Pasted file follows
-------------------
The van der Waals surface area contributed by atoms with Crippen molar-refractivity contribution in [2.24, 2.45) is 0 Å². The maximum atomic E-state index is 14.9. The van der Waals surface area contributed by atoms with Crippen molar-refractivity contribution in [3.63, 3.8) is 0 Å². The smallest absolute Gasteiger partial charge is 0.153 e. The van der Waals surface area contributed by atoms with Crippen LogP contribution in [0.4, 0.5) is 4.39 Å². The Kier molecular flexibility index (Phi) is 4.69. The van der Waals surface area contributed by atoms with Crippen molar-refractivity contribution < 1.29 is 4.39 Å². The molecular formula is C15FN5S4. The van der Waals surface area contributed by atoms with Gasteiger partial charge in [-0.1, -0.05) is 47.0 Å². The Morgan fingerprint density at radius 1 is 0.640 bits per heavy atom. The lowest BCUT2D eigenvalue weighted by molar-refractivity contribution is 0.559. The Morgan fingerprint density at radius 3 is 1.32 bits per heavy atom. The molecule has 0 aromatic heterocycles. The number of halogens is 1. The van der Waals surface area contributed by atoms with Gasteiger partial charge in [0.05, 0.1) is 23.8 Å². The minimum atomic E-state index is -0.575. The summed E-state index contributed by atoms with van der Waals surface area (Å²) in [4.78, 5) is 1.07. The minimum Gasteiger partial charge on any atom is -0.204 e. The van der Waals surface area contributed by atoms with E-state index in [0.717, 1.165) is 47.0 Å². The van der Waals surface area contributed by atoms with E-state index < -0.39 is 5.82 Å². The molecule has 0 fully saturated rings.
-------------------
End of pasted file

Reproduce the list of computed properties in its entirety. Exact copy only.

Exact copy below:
The van der Waals surface area contributed by atoms with Crippen molar-refractivity contribution in [2.24, 2.45) is 0 Å². The maximum atomic E-state index is 14.9. The van der Waals surface area contributed by atoms with Crippen molar-refractivity contribution in [3.63, 3.8) is 0 Å². The smallest absolute Gasteiger partial charge is 0.153 e. The van der Waals surface area contributed by atoms with Crippen LogP contribution in [0.4, 0.5) is 4.39 Å². The Kier molecular flexibility index (Phi) is 4.69. The van der Waals surface area contributed by atoms with Crippen molar-refractivity contribution < 1.29 is 4.39 Å². The molecular formula is C15FN5S4. The van der Waals surface area contributed by atoms with Gasteiger partial charge in [-0.1, -0.05) is 47.0 Å². The Morgan fingerprint density at radius 1 is 0.640 bits per heavy atom. The lowest BCUT2D eigenvalue weighted by molar-refractivity contribution is 0.559. The Morgan fingerprint density at radius 3 is 1.32 bits per heavy atom. The molecule has 0 aromatic heterocycles. The number of halogens is 1. The van der Waals surface area contributed by atoms with Gasteiger partial charge in [0.05, 0.1) is 23.8 Å². The minimum atomic E-state index is -0.575. The summed E-state index contributed by atoms with van der Waals surface area (Å²) in [4.78, 5) is 1.07. The minimum Gasteiger partial charge on any atom is -0.204 e. The van der Waals surface area contributed by atoms with E-state index in [0.717, 1.165) is 47.0 Å². The van der Waals surface area contributed by atoms with E-state index < -0.39 is 5.82 Å². The molecule has 0 fully saturated rings.